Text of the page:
It was a rough Friday for me. Mid day a friend told me about his mother’s diagnosis of late stage pancreatic cancer. We were at work and tearing apart. I told him he should see the bright side. He has time to see it through. Spend her last moments with her. He has an opportunity to serve. Some of us are so undeserving that we don’t even get a day’s notice. I shared with him that grief takes its own shape and form. We all find our ways of grieving. There is no one right way. We just need to let the family heal. Each of them will have their own ways of reacting and responding. Don’t judge them. Just be with them. And let them release. That’s all you can do.
Immediately after that conversation I had a few meetings that I completely ruined. I was grieving and I didn’t have a release. I was choking and all I could do was vent out my frustration on whoever would listen. I didn’t pick my audience. I didn’t have the time.
My frustration was with our attitude to replace instead of fix. When a blender breaks down, we replace it. When a human does not function, we cannot replace them. We try to fix them. Not everything is fixable. And cancer is one such thing. But other than that, we give our best to fix .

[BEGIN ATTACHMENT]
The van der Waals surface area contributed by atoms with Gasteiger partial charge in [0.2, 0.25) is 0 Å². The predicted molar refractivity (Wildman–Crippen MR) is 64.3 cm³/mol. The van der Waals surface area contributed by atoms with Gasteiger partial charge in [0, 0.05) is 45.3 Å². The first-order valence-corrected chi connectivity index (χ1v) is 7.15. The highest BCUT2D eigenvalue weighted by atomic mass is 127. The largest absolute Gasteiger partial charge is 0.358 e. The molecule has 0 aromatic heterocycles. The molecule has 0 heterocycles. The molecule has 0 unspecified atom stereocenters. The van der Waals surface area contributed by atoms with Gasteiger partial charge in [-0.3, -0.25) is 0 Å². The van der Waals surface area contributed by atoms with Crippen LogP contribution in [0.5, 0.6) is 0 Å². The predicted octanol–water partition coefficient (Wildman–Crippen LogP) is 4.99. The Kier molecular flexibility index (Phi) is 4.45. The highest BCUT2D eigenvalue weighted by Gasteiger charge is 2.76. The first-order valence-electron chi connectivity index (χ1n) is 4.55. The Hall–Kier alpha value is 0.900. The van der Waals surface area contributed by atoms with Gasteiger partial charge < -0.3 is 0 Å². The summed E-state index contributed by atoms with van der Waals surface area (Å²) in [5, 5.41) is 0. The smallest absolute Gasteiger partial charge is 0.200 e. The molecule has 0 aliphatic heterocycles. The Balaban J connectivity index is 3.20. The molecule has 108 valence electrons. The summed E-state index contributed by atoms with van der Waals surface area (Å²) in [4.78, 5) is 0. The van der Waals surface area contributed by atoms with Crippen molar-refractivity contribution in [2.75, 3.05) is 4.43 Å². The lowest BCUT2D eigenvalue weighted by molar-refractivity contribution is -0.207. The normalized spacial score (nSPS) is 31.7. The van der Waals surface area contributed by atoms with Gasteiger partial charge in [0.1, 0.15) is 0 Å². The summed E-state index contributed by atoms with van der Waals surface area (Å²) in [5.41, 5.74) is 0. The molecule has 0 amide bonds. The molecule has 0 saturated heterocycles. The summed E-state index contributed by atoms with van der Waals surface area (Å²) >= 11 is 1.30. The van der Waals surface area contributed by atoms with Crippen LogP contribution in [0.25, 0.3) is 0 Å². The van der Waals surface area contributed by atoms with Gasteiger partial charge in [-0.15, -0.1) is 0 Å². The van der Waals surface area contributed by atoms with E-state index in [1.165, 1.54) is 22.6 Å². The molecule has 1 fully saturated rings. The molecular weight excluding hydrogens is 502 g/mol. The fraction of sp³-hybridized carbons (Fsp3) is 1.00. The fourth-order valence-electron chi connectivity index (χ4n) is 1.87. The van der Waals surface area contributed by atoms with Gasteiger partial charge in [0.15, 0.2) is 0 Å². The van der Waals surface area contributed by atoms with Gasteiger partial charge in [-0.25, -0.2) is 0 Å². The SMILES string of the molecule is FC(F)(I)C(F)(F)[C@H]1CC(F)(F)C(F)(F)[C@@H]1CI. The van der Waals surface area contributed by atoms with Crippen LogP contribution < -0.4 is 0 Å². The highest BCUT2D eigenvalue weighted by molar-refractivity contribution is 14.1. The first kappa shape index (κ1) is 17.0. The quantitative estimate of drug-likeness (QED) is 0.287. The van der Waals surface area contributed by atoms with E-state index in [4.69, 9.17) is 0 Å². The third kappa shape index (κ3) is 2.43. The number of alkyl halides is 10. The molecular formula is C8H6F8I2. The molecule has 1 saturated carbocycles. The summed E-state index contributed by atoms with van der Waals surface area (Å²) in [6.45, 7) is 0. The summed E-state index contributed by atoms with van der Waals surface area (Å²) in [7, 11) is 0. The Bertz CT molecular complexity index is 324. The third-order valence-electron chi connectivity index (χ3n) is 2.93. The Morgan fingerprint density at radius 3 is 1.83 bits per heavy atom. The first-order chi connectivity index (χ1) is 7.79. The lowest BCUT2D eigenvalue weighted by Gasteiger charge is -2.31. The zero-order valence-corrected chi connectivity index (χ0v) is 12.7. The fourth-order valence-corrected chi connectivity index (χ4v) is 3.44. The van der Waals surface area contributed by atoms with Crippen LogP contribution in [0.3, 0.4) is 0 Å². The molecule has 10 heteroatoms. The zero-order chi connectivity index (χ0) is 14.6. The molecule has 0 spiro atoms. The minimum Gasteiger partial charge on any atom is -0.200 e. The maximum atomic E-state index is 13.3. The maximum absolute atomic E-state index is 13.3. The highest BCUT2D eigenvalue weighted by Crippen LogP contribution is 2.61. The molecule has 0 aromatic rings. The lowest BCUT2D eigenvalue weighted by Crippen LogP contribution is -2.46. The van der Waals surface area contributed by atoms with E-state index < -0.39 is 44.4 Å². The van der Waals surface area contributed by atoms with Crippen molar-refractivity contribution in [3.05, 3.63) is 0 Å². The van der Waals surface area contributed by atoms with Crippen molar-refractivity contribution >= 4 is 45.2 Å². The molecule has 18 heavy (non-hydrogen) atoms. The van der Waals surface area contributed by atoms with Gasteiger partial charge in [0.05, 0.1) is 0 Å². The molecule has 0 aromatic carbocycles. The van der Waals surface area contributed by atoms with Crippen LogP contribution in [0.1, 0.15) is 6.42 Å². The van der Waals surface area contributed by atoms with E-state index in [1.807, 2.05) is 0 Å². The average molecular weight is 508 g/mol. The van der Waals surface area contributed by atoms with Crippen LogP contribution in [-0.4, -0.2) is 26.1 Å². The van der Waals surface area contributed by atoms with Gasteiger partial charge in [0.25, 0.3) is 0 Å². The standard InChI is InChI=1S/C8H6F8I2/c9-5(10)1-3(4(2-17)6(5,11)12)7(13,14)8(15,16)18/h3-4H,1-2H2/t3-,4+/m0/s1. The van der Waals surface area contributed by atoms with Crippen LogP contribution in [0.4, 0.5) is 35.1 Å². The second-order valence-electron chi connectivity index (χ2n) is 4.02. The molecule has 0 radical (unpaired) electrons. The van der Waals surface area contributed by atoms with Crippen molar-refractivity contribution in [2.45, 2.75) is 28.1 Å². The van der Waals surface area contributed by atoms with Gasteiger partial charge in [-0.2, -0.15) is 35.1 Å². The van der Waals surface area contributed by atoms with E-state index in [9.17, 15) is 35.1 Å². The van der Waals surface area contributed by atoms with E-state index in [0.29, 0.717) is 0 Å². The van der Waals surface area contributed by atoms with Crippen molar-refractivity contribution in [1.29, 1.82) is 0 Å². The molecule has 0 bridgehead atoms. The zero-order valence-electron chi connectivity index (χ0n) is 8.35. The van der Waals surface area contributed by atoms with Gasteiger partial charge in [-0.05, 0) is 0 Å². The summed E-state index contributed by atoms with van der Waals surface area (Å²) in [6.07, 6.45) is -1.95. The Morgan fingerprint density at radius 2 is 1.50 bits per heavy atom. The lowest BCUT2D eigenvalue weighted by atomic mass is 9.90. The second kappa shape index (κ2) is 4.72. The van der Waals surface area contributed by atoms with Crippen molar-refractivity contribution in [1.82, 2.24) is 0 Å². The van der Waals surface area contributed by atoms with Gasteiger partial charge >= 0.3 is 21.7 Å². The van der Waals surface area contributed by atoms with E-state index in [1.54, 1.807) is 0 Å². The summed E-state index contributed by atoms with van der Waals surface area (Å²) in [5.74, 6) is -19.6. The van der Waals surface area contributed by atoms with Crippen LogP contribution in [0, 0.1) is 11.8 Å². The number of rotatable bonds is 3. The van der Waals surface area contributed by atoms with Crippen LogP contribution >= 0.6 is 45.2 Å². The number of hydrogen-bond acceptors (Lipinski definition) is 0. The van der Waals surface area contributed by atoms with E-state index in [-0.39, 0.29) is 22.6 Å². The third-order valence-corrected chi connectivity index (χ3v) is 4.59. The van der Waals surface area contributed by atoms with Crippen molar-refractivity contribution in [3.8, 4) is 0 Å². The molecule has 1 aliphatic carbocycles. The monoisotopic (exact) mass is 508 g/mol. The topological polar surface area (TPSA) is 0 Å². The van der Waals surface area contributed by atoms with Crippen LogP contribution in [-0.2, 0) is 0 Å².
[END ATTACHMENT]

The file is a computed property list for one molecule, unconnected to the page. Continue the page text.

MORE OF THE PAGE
But time and again I see that not happening. Be it in interpersonal relationships, sometimes marriages and sometimes just systems. I know you need to evaluate the ROI of the time spent on fixing vs replacing. But can we try? I mean it’s not cancer that we are talking about.
This happens a lot to me. I am almost always the solitary reaper in the fixer camp. I work with my flaws and try to fix them. I fix people’s problems. I fix relationships. I fix teams. I am not in for the clutter. But I do not replace until I have given it my best. Perhaps I should. It might save me some time.
I was so upset with my environment due to such a mix of things that I missed Tara’s friendship party at school. I made a resolve to not miss events at her school. And I failed.
So when I reached home in the evening, I didn’t have any strain of joy left in me to celebrate Valentine’s Day. I just wanted to sleep and not talk. But that’s not what I did. I fixed my day.
We drove to Los Altos for cupcakes and coffee, at Sweet Diplomacy, and enjoyed a surprisingly delicious meal at Urfa Bistro . The Turkish coffee at the end of the meal made me swallow my bitterness for the world at large. I forgave myself, and all those who don’t fix and slept for 10 hours straight, like a baby, after a long time.
My severe optimism makes me a fixer. It’s not a disease. But when you have learnt to seek optimism from death, you cannot turn your back to mere mortals.